Dr. James Evans was born in Marion, South Carolina on September 12, 1831.  He is also my 3rd cousin 5x removed.  James was also educated at Marion Academy.  He entered the South Carolina Military Academy in the class of 1853 at the age of seventeen.  Due to friction between his class and the Academy, James and other members of his class were expelled.  James returned home and began working as an engineer on the Cheraw & Darlington Railroad Company.  James also worked on the Charleston & Savannah Railroad before moving to Carroll County, Mississippi to teach school.  Following a brief stint in teaching he joined a corps of engineers who were building the Little Rock & Napoleon Railway.  In 1857 The Governor of Arkansas appointed James as State Civil Engineer and tasked him with building the great levees along the Mississippi, Arkansas, and Red River fronts. 

Dr. James Evans

In the Spring of 1859, James entered the University of Pennsylvania to pursue the study of medicine.  He graduated with a degree in medicine in the Spring of 1861.  James intended to set sail for Europe by way of New York, but after learning of the events in Charleston Harbor, he returned South to volunteer his services for the Confederacy.  James learned of the military build up in Virginia and made his way to Manassas in time to offer his medical expertise on the field of battle.  Following the battle, James was placed in charge of the Division Hospital at Leesburg, Virginia.  In Leesburg, James would meet his future wife.  James was soon detailed from his service at Leesburg and made and assistant at a Confederate Hospital in Adams Run, South Carolina.  There he assisted Dr. Fred Giddings.  During his service at Adams Run, he suffered a severe attack of hemorrhagic fever.  Following his recovery, he was promoted to the rank of Major of the South Carolina 3rd Regiment of Volunteers.  The 3rd South Carolina was attached to Kershaw's Brigade, McClaw's Division, Longstreet's Corps, Army of Northern Virginia for the duration of the war.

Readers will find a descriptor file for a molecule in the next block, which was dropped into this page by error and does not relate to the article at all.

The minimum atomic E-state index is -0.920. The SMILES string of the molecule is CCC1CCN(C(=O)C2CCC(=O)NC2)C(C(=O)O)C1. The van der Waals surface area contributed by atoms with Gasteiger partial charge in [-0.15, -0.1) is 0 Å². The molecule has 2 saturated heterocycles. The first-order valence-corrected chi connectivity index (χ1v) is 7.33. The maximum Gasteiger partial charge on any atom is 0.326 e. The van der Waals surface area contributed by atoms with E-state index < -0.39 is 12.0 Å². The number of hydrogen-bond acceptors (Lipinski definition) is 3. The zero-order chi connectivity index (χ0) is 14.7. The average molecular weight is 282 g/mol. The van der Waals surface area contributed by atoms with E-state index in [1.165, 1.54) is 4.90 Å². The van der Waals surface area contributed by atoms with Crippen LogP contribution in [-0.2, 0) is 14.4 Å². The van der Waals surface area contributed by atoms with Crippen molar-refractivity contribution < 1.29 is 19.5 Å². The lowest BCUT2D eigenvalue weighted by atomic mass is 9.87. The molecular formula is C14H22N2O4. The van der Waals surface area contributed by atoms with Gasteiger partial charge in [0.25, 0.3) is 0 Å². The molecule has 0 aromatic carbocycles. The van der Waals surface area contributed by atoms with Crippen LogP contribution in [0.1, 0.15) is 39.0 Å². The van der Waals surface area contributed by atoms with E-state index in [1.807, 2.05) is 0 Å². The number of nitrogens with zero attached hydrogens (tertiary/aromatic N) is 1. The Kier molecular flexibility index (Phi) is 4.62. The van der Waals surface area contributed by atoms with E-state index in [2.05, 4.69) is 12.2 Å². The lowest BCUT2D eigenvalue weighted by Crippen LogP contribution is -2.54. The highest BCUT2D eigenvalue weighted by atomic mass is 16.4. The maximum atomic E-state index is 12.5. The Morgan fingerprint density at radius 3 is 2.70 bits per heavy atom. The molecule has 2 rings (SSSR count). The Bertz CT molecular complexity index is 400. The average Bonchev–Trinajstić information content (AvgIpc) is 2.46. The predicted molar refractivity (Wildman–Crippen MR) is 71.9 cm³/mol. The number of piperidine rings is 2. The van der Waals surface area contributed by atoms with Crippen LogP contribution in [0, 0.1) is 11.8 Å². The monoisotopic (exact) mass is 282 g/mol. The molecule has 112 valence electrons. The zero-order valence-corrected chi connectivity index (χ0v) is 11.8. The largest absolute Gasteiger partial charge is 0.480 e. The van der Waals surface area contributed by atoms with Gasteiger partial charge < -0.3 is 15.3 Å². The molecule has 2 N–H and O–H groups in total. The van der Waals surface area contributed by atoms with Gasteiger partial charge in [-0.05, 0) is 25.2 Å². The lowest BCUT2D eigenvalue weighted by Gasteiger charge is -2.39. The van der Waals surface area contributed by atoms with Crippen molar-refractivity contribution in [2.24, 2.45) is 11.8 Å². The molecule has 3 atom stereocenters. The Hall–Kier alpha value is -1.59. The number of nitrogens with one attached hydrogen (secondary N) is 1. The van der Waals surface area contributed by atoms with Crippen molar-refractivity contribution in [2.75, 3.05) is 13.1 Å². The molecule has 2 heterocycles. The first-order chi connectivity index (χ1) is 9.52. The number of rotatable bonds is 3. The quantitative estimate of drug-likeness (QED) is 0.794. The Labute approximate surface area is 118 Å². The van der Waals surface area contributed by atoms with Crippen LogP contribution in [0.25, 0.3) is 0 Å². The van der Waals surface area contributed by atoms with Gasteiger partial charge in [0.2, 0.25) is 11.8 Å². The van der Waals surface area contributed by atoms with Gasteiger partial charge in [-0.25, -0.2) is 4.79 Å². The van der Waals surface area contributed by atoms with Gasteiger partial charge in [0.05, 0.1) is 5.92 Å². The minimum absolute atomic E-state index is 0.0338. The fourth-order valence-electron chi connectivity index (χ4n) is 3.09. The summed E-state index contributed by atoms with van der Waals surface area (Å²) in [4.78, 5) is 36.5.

Following the war, James returned to Marion County where he purchased a modest plantation where he resided until moving to Florence, South Carolina in 1877.  In 1887, James was elected President of the South Carolina Medical Association and at the expiration of his term was appointed by the Governor as a member of the State Board of Health.  James wrote numerous articles which were published in various medical journals.  He was also a member of the United Confederate Veterans, United Confederate Surgeons and South Carolina Chapter of Sons of the Revolution.